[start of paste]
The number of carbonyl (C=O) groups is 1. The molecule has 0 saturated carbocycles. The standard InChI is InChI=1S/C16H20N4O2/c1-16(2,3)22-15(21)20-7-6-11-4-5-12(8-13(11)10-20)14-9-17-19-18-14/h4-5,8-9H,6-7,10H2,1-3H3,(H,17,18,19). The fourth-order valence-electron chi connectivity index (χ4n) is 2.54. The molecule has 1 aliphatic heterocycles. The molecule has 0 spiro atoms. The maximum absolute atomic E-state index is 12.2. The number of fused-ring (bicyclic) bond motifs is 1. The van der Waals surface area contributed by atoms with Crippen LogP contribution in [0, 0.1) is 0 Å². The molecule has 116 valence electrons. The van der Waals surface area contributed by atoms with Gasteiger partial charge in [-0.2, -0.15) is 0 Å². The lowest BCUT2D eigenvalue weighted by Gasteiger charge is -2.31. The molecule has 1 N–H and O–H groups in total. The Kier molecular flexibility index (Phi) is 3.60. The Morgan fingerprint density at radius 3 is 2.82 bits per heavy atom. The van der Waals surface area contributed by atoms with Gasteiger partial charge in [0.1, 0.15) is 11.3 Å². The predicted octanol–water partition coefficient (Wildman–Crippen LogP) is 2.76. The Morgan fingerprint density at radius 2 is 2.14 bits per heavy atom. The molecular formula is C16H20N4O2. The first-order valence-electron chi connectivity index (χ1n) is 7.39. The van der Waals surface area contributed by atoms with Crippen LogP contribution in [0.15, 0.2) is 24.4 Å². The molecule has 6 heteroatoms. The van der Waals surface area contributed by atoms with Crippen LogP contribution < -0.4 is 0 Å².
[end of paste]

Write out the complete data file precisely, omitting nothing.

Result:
The number of carbonyl (C=O) groups is 1. The molecule has 0 saturated carbocycles. The standard InChI is InChI=1S/C16H20N4O2/c1-16(2,3)22-15(21)20-7-6-11-4-5-12(8-13(11)10-20)14-9-17-19-18-14/h4-5,8-9H,6-7,10H2,1-3H3,(H,17,18,19). The fourth-order valence-electron chi connectivity index (χ4n) is 2.54. The molecule has 1 aliphatic heterocycles. The molecule has 0 spiro atoms. The maximum absolute atomic E-state index is 12.2. The number of fused-ring (bicyclic) bond motifs is 1. The van der Waals surface area contributed by atoms with Crippen LogP contribution in [0, 0.1) is 0 Å². The molecule has 116 valence electrons. The van der Waals surface area contributed by atoms with Gasteiger partial charge in [-0.2, -0.15) is 0 Å². The lowest BCUT2D eigenvalue weighted by Gasteiger charge is -2.31. The molecule has 1 N–H and O–H groups in total. The Kier molecular flexibility index (Phi) is 3.60. The Morgan fingerprint density at radius 3 is 2.82 bits per heavy atom. The van der Waals surface area contributed by atoms with Gasteiger partial charge in [0.1, 0.15) is 11.3 Å². The predicted octanol–water partition coefficient (Wildman–Crippen LogP) is 2.76. The Morgan fingerprint density at radius 2 is 2.14 bits per heavy atom. The molecular formula is C16H20N4O2. The first-order valence-electron chi connectivity index (χ1n) is 7.39. The van der Waals surface area contributed by atoms with Crippen LogP contribution in [0.15, 0.2) is 24.4 Å². The molecule has 6 heteroatoms. The van der Waals surface area contributed by atoms with Crippen LogP contribution < -0.4 is 0 Å².